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A good way to learn is to make friends with a rental house and see if they are willing to let you use it during slow days. Mount a laser on the head and setup some kind of maze on the wall and trace it for hours on end.

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setup some kind of maze on the wall and trace it for hours on end.

Except that a maze is totally predictable, and actors are not. Tracing patterns on the wall is fine for learning the basic motor skills, but to get good with the geared head, you have to learn to follow people.

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Yes, a maze is predictable but I feel you first need to know how to move a head as second nature. Where you don't have to think which way to rotate the wheel, how fast and etc. This way also means you don't have to relay on another person; it's just you and the camera.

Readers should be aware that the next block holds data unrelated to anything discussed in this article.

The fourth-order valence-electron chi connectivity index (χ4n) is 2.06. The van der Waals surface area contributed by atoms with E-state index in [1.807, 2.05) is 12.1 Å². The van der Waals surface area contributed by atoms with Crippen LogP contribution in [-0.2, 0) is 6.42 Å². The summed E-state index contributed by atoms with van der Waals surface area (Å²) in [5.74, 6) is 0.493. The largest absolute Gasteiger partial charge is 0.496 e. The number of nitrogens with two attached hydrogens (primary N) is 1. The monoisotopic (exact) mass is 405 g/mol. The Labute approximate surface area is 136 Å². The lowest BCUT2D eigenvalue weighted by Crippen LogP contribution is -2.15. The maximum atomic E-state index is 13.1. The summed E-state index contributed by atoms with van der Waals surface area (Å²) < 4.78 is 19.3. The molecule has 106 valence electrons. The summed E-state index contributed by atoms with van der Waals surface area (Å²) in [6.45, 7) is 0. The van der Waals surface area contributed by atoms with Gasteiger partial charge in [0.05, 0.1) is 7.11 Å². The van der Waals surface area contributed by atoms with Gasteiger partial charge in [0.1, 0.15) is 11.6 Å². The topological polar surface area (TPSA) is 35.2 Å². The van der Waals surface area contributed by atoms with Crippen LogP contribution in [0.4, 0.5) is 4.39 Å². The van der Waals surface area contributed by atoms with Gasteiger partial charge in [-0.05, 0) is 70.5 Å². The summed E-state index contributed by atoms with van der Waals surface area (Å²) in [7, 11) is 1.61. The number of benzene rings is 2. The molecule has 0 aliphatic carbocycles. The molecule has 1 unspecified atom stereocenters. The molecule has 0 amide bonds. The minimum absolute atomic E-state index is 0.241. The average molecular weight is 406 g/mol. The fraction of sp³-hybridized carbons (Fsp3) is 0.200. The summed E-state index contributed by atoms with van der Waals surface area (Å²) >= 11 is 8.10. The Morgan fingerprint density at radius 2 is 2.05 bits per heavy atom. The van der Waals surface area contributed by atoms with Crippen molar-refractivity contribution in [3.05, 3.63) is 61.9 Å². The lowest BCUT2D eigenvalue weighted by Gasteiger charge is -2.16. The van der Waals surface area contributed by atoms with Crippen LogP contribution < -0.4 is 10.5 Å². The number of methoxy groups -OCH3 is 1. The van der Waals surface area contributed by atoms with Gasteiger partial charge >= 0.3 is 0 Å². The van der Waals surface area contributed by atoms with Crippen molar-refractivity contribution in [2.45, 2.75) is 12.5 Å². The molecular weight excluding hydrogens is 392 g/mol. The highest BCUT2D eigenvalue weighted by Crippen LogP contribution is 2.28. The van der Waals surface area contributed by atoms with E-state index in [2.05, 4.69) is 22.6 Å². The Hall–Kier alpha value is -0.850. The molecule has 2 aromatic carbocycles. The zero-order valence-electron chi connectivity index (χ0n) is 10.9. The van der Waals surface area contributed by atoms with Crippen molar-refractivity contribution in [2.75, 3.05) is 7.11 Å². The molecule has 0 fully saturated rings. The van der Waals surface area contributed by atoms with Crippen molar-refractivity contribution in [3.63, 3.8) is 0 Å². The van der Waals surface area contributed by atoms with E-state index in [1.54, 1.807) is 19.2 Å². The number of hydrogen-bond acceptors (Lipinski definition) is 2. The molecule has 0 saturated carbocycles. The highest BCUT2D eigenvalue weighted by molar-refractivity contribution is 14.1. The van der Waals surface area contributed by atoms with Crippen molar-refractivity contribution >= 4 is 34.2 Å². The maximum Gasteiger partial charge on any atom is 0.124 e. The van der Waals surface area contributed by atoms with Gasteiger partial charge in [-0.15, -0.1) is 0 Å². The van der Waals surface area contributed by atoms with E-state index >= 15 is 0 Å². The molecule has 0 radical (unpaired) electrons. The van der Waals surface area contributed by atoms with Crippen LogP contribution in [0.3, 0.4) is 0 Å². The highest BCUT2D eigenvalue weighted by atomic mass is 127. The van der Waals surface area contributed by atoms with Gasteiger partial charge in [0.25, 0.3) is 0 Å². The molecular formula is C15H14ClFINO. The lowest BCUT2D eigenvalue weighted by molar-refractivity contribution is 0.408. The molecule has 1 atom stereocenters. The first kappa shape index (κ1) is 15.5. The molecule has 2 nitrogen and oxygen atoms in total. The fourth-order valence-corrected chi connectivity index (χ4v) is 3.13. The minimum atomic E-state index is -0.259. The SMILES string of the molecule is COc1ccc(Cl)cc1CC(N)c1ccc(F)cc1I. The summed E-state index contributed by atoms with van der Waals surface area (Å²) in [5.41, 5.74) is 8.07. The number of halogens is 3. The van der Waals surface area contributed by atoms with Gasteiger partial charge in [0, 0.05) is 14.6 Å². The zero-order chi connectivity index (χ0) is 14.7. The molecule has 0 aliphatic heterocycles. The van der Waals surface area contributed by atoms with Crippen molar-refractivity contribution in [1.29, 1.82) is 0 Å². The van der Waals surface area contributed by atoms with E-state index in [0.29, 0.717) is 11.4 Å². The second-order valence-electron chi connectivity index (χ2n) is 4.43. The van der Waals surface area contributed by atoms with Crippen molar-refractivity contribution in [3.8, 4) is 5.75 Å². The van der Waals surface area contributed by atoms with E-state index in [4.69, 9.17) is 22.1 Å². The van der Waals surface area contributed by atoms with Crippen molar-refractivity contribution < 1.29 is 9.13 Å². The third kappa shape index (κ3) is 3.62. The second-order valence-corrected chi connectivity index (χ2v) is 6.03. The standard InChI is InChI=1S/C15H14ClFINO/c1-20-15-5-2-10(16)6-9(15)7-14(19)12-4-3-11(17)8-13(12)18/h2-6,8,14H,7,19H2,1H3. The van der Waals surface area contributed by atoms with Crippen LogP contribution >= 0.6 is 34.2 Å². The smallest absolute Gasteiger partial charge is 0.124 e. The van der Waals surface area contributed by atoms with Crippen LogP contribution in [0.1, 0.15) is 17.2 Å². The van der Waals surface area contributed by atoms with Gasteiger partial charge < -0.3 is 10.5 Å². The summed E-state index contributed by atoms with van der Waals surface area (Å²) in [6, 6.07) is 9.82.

Once you get that - following a subject shouldn't be that hard, it will just be about framing.

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Following a predictable pattern allows you to think about the moves in advance. All well and good, except that a large part of operating is being able to react instantly to an actor's movements. Not every scene is simple movement, and not every actor gives the same physical performance every time. I practiced at home with a geared head for weeks and felt pretty confident with it, until the first time I tried it on set, when I realized pretty quick that all that tracing patterns with a laser pointer hadn't taught me how to follow unpredictable movement.

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